Hubble Space Telescope gets snapshots of distant worlds colliding
Hubble Interacting Galaxy NGC 6050. (Photo: NASA, ESA, the Hubble Heritage (STScI/AURA)-ESA/Hubble Collaboration, and K. Noll (STScI))
What happens when galaxies collide? Thanks to recent photos taken by the Hubble Space Telescope, we can see for ourselves.
Galaxies are a collection of billions of stars and other matter held together by gravity. Hubble has recorded these heavenly bodies spinning, sliding, and slipping into one another. All of this colliding will ultimately result in new and larger galaxies.
"This new Hubble atlas dramatically illustrates how galaxy collisions produce a remarkable variety of intricate structures in never-before-seen detail," the Space Telescope Institute said in a statement.
But don't think Hubble had to chase these galaxies around like the paparazzi hound celebrities to get a quick picture. These galactic smash-ups happen over several hundred million years. Hubble has captured snapshots of the merging galaxies at different stages of collision.
Happy Birthday, Hubble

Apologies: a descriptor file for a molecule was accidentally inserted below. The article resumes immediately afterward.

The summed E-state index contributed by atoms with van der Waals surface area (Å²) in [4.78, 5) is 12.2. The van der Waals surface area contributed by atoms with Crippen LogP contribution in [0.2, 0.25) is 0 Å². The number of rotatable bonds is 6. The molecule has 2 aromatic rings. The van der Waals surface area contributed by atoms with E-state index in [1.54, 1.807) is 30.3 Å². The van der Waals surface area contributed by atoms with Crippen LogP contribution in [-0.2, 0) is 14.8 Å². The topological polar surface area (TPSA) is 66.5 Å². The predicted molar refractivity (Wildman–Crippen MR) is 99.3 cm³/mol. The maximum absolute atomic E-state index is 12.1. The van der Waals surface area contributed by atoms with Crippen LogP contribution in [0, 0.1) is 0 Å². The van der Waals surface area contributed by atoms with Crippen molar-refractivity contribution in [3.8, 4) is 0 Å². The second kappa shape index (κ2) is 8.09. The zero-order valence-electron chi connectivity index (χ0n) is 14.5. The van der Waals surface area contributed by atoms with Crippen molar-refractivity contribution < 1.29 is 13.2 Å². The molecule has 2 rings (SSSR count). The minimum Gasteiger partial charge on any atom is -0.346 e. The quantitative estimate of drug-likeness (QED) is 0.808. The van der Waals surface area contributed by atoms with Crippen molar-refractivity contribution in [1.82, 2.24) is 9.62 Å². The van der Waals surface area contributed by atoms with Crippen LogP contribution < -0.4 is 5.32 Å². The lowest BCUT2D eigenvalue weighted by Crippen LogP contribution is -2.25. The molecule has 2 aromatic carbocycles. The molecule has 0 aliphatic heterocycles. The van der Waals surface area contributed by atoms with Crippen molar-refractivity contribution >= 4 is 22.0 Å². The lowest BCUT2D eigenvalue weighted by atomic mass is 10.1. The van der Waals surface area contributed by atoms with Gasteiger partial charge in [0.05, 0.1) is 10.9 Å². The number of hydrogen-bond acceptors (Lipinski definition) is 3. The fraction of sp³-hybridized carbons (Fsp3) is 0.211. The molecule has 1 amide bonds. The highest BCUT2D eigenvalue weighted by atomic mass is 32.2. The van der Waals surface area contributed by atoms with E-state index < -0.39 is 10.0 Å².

The Space Telescope Institute released the collection of crashing galaxy images on April 24 to celebrate Hubble's 18th birthday.
The orbiting telescope functions like a high-resolution camera in space, as it is constantly beaming back to Earth the images of what it observes. Hubble orbits outside the Earth's atmosphere, allowing its cameras to take extremely sharp images.
But all of this awesome camerawork requires highly specialized equipment. The telescope can be repaired and upgraded by astronauts only during special "servicing missions."
NASA is currently training a crew for Servicing Mission 4 (SM4), scheduled for September or October of this year. During this mission, spacewalkers will install new state-of-the-art instruments, which will allow the telescope to see the universe even more clearly.
Photo credits for "View from Hubble" slide show:
Slide 1: NASA, ESA, J. Blakeslee and H. Ford (Johns Hopkins University)
Slide 2: NASA and The Hubble Heritage Team (AURA/STScI) Acknowledgment: S. Smartt (Institute of Astronomy) and D. Richstone (U. Michigan)
Slide 3: NASA, ESA, P. Challis and R. Kirshner (Harvard-Smithsonian Center for Astrophysics)
Slide 4: NASA/JPL-Caltech and The Hubble Heritage Team (STScI/AURA)
Slide 5: NASA
Slide 6: NASA, ESA, CXC, and JPL-Caltech
Slide 7: NASA and The Hubble Heritage Team (STScI/AURA)
Slide 8: NASA
Slide 9, composite: X-ray: NASA/CXC/M.Markevitch et al. Optical: NASA/STScI; Magellan/U.Arizona/D.Clowe et al. Lensing Map: NASA/STScI; ESO WFI; Magellan/U.Arizona/D.Clowe et al.
Slide 10: NASA, ESA, the Hubble Heritage (STScI/AURA)-ESA/Hubble Collaboration, and A. Evans (University of Virginia, Charlottesville/NRAO/Stony Brook University)